It is critical to approach commenting and engagement sensitively to others, and it is note that engagement should be respectful. Students are reminded that many participants of the class are likely to be survivors of harassment and other forms of violence, and therefore it is critical to build respect, trust, communication amongst the diversity of experiences and views in the class. Students are made aware that should reflective practice bring up issues you need support with, they can head to this site which can help them with disclosure options, services and other options like joining the ambassador programme.
Nature of Task: Compulsory. Students are expected to make at least one comment or reflection in response to another student’s uploaded journal entry. Due to the nature of this task, extensions are not possible.
A) Engagement with entries, and reflections on what is said.
B) Clarity and quality of engagement.
C) Ability to communicate knowledge and understanding of the core concepts or experiences in response to an entry.
Assessment Task 3
Learning Outcomes: 1-5
Students may choose a law research topic around #metoo that particularly interests them and write a research paper. The gold standard aimed for is that the piece should be capable of becoming a draft article. Students could consider, for example, writing a critical analysis article of a recent case or piece of legislation or reform, or consider an area requiring reform. This assessment task will assist students to satisfactorily complete ELOs 1-5 with a particular focus on detailed knowledge of new developments in an area of national and international controversy and activism.
Nature of task: Compulsory. Failure to submit this task will result in a mark of 0 for the task.
Length: 4000 words
Deadline: 25 September 2020, 5pm.
Referencing Requirements: Students should reference their draft research articles in the style of the AGLC 4th edition.
a) Understanding of the Issues
- addresses the question and covers the salient, relevant and important points;
- evidence of close consideration of the question and the research materials drawn on;
- issues raised by the topic are clearly and concisely identified;
- material chosen relates clearly to the topic and is analysed not just summarised or quoted extensively;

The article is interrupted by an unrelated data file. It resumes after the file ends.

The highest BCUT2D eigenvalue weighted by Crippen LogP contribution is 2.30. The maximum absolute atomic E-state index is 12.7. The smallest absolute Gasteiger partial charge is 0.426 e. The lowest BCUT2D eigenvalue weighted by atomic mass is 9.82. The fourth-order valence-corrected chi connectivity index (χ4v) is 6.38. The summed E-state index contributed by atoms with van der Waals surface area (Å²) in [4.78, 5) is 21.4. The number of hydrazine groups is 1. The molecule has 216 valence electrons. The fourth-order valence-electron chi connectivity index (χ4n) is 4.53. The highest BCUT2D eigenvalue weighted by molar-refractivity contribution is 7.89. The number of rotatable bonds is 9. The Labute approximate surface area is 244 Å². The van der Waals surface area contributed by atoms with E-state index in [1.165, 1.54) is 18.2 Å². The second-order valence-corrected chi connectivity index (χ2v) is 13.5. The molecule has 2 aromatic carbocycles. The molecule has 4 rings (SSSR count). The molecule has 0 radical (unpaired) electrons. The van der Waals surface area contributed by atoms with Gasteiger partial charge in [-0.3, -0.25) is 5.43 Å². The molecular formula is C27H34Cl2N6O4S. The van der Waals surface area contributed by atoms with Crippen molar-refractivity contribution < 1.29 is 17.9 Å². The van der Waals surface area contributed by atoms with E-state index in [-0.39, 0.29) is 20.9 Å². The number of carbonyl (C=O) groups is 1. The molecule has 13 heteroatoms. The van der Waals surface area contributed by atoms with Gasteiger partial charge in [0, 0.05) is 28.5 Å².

b) Communication and Development of Argument
- shows a clear theme or argument;
- argument(s) logical and well-organised;
- ideas/paragraphs linked coherently;
- originality of ideas and critical analysis of the material;
- complexity and insight in dealing with theory/ideas;
- suggestions for change where appropriate;
- interdisciplinary perspective where appropriate;
- addressing opposing arguments;
- well-reasoned conclusions;
- research covering primary and secondary materials;
- good organisation of sources and ability to synthesise all the research materials used;
- use of theoretical material where appropriate;
- range of research sources;
- integration of material from research resources into the essay.
e) Presentation, style and referencing
- good use of structure, section headings and paragraphs;
- clarity and conciseness of expression, interesting and engaging of reader;
- use of appropriate terminology and correct grammar, syntax and spelling;
- full and accurate footnotes together with a bibliography;
- style according to Australian Guide to Legal Citation where appropriate;
- adherence to word limit.
Academic integrity is a core part of the ANU culture as a community of scholars. At its heart, academic integrity is about behaving ethically, committing to honest and responsible scholarly practice and upholding these values with respect and fairness.
The ANU commits to assisting all members of our community to understand how to engage in academic work in ways that are consistent with, and actively support academic integrity. The ANU expects staff and students to be familiar with the academic integrity principle and Academic Misconduct Rule, uphold high standards of academic integrity and act ethically and honestly, to ensure the quality and value of the qualification that you will graduate with.
The Academic Misconduct Rule is in place to promote academic integrity and manage academic misconduct. Very minor breaches of the academic integrity principle may result in a reduction of marks of up to 10% of the total marks available for the assessment. The ANU offers a number of online and in person services to assist students with their assignments, examinations, and other learning activities. Visit the Academic Skills website for more information about academic integrity, your responsibilities and for assistance with your assignments, writing skills and study.